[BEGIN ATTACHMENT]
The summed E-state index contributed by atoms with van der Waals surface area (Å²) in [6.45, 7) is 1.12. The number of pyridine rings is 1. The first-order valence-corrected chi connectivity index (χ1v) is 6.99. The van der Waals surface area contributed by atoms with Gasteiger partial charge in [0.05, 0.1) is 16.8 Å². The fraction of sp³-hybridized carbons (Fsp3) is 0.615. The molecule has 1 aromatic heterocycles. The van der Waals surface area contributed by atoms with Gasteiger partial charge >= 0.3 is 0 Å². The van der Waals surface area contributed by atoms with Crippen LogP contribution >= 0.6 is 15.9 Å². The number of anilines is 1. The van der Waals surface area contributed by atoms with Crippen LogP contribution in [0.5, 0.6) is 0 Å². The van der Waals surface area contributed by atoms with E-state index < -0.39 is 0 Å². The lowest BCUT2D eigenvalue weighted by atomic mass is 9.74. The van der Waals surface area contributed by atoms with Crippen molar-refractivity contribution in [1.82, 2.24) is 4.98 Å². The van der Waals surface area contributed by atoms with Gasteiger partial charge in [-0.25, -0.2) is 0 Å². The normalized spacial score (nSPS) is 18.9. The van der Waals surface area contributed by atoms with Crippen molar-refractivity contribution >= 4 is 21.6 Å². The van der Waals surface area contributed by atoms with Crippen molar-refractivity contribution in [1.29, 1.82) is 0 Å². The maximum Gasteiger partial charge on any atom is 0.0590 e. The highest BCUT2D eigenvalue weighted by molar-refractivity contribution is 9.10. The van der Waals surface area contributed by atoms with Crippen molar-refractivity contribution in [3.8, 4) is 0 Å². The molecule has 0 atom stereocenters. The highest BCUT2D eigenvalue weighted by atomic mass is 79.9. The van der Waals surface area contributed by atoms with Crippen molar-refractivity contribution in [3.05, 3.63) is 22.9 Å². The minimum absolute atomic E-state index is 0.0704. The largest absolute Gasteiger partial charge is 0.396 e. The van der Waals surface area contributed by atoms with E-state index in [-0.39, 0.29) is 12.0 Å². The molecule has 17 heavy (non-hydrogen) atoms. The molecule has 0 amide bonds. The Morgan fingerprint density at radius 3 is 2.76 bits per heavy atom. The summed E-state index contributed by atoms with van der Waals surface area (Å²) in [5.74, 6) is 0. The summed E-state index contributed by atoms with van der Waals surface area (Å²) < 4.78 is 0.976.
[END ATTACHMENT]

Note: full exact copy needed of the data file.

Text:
The summed E-state index contributed by atoms with van der Waals surface area (Å²) in [6.45, 7) is 1.12. The number of pyridine rings is 1. The first-order valence-corrected chi connectivity index (χ1v) is 6.99. The van der Waals surface area contributed by atoms with Gasteiger partial charge in [0.05, 0.1) is 16.8 Å². The fraction of sp³-hybridized carbons (Fsp3) is 0.615. The molecule has 1 aromatic heterocycles. The van der Waals surface area contributed by atoms with Gasteiger partial charge >= 0.3 is 0 Å². The van der Waals surface area contributed by atoms with Crippen LogP contribution >= 0.6 is 15.9 Å². The number of anilines is 1. The van der Waals surface area contributed by atoms with Crippen LogP contribution in [0.5, 0.6) is 0 Å². The van der Waals surface area contributed by atoms with E-state index < -0.39 is 0 Å². The lowest BCUT2D eigenvalue weighted by atomic mass is 9.74. The van der Waals surface area contributed by atoms with Crippen molar-refractivity contribution in [1.82, 2.24) is 4.98 Å². The van der Waals surface area contributed by atoms with Gasteiger partial charge in [-0.25, -0.2) is 0 Å². The normalized spacial score (nSPS) is 18.9. The van der Waals surface area contributed by atoms with Crippen molar-refractivity contribution >= 4 is 21.6 Å². The van der Waals surface area contributed by atoms with Crippen molar-refractivity contribution in [1.29, 1.82) is 0 Å². The maximum Gasteiger partial charge on any atom is 0.0590 e. The highest BCUT2D eigenvalue weighted by molar-refractivity contribution is 9.10. The van der Waals surface area contributed by atoms with Crippen molar-refractivity contribution in [3.8, 4) is 0 Å². The molecule has 0 atom stereocenters. The highest BCUT2D eigenvalue weighted by atomic mass is 79.9. The van der Waals surface area contributed by atoms with Crippen molar-refractivity contribution in [3.05, 3.63) is 22.9 Å². The minimum absolute atomic E-state index is 0.0704. The largest absolute Gasteiger partial charge is 0.396 e. The van der Waals surface area contributed by atoms with E-state index in [-0.39, 0.29) is 12.0 Å². The molecule has 17 heavy (non-hydrogen) atoms. The molecule has 0 amide bonds. The Morgan fingerprint density at radius 3 is 2.76 bits per heavy atom. The summed E-state index contributed by atoms with van der Waals surface area (Å²) in [5.74, 6) is 0. The summed E-state index contributed by atoms with van der Waals surface area (Å²) < 4.78 is 0.976.